Working from home?
If you’re trying to write, or if you’re running a business from home, odds are high that you know the competing pressures you face when are trying to find that balance between working from home — when you need periods of serious dedication to your craft — combined with managing a normal family life.
It can be difficult to get inspired in the same setting we use for laundry, cooking and Saturday sports’ gatherings.
And if we live in a city with shrinking real estate, the space around is is often small, and cramped.
It’s not exactly the ‘writer’s life’ of our imagination. And while travel sounds glamorous, it can simply mean being locked up with your laptop in a tiny hotel room.
Of course your friends don’t see it like that:
You’re a writer? You must love what you do!
Well, yes, most of us are head over heels for our careers. But we would happily abandon our love-hate, co-dependent relationships with our studio apartments.
So, how can you stay inspired in the toughest of situations? With the pressure of that internally (or sometimes externally) imposed deadline?
The key to staying inspired is to trick our brains. And a trickery that gets easier if we build healthy work from home productivity habits. Here are five of our top tips.
1. Plan to plan
Part of a successful (and productive!) working from home habit is to create a structured plan for your day.
While this advice is littered through all the productivity and self-help books, most people don’t actually factor the time used for planning into their day.
It can feel like a distraction, to spend time planning. It isn’t ‘real’ work and it can even bring a little unease as it diverts you from writing. But that hour spent planning your week can have a positive effect and eliminate any anxiety that might come later, when you’re at risk from stress and overwhelm.
Map out your top priorities for the week, and then for the day. It doesn’t need to take long at all — and then you can have a five minute check-in at the end of the day and again the next morning.
2. Listen to your body rhythms
We all have circadian rhythms; that cycle that keeps us on a 24 hour rotation.
These rhythms are influenced by the environment around us, as well as our genetics, and they help determine when we wake, sleep, and how our mood and energy fluctuates during the day.
In short, our bodies have their own way of telling time.
And we know this. You’ll have times of the day when you feel feel more alert — and can have peaks of productivity and creativity. The problem comes when we let our brain take charge and try to over-ride that natural rhythm.
Start to listen to your body more. Take a diary and make notes of when you are sleep best, when you wake up naturally, and when you are most productive.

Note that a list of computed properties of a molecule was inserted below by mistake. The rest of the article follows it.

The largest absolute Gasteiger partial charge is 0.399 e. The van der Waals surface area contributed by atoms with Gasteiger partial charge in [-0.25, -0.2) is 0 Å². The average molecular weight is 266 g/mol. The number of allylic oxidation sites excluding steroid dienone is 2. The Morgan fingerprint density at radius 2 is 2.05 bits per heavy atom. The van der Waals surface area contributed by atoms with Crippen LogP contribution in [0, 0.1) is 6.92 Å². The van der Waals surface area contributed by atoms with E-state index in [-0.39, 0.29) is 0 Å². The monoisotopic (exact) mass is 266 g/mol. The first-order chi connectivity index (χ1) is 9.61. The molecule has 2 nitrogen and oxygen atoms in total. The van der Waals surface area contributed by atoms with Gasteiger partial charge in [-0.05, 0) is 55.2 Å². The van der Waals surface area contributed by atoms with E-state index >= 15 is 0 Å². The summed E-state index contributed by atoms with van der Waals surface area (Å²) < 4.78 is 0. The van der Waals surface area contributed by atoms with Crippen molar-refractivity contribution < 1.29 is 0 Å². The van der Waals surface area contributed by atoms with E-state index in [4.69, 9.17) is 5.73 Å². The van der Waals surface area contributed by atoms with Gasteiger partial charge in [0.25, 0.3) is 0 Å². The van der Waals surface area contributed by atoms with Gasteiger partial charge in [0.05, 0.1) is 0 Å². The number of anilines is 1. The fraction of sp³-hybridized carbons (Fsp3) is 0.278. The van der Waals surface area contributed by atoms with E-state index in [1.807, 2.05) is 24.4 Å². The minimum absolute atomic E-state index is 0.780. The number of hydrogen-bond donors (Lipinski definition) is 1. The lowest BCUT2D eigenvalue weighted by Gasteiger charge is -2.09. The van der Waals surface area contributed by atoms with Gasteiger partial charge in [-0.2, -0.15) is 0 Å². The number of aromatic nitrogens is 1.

You’ll find a natural pattern, and you’ll also find that environment plays a role — family or roommates, noise and light.
By identifying the peak time for your sleep, your rising, and your productivity, you’ll naturally reduce anxiety and maximise your potential. Sleep is crucial here. And if you’re sleep deprived you’ll experience a significant drop in your cognitive function — as much as if you had consumed a couple of drinks.
3. Get organised; have boundaries
You know this but are you doing it?
It’s crucial to keep work separate from home life. Organise your work day, and organise your bills, grocery list and domestic to-do list separately. And — most important of all — keep the domestic tasks out of sight during work hours. Create a boundary, just like you would if you went out to an office.
Few things kill inspiration faster than a rush of anxiety, and you’re bound to feel anxious as soon as you see the stack of household papers or kitchen chores you didn’t quite finish off.
While it’s ideal to have a designated office space, it’s a myth that it works for everyone — and it isn’t always practical.
What you can — and should — do though, is separate your environment when it’s time to disconnect. If you work at your kitchen table, then keep your work materials in a box or a file that can go in a cupboard or behind a curtain later in the day.
It’s easy enough to do (although also easy enough to avoid!) and it gives that mental separation that will leave you feeling calmer and able to re-energise during your ‘off’ hours.
4. Be prepared to be unpopular
You work from home so you must be always available for friends and family, right? Wrong.
You have to be ready to say no. Be clear that you aren’t available during certain times, and discourage your friends from just ‘popping by’.
Know with certainty that you have every right to establish boundaries for your work environment.
Offer an alternative — let’s have dinner? It will make you feel lighter and gives you that energetic space to focus on your work.
And, if you have family around, or you live in a place where you get unsolicited callers, don’t be afraid to place a ‘Do Not Disturb‘ sign on your door!
5. Change your environment
If you’re living with the expectation that you should have a dedicated workspace in your home environment, then know that this is a myth. There’s just no evidence for it.
In fact, shifting your environment — combined with some element of familiarity — can be the best recipe for sparking your creativity.
It can be inspiring to have a change of scene. Keep some familiarity by having a bag of whatever you need close by. Laptop, notebook — your writer’s toolkit. But change around the environment — go to the park, the coffee shop, work in a different room. It’s good for your creativity.
Working from home can hinder your productivity but, with a few simple tweaks, you can set up your day to get more done, and be more creative at the same time.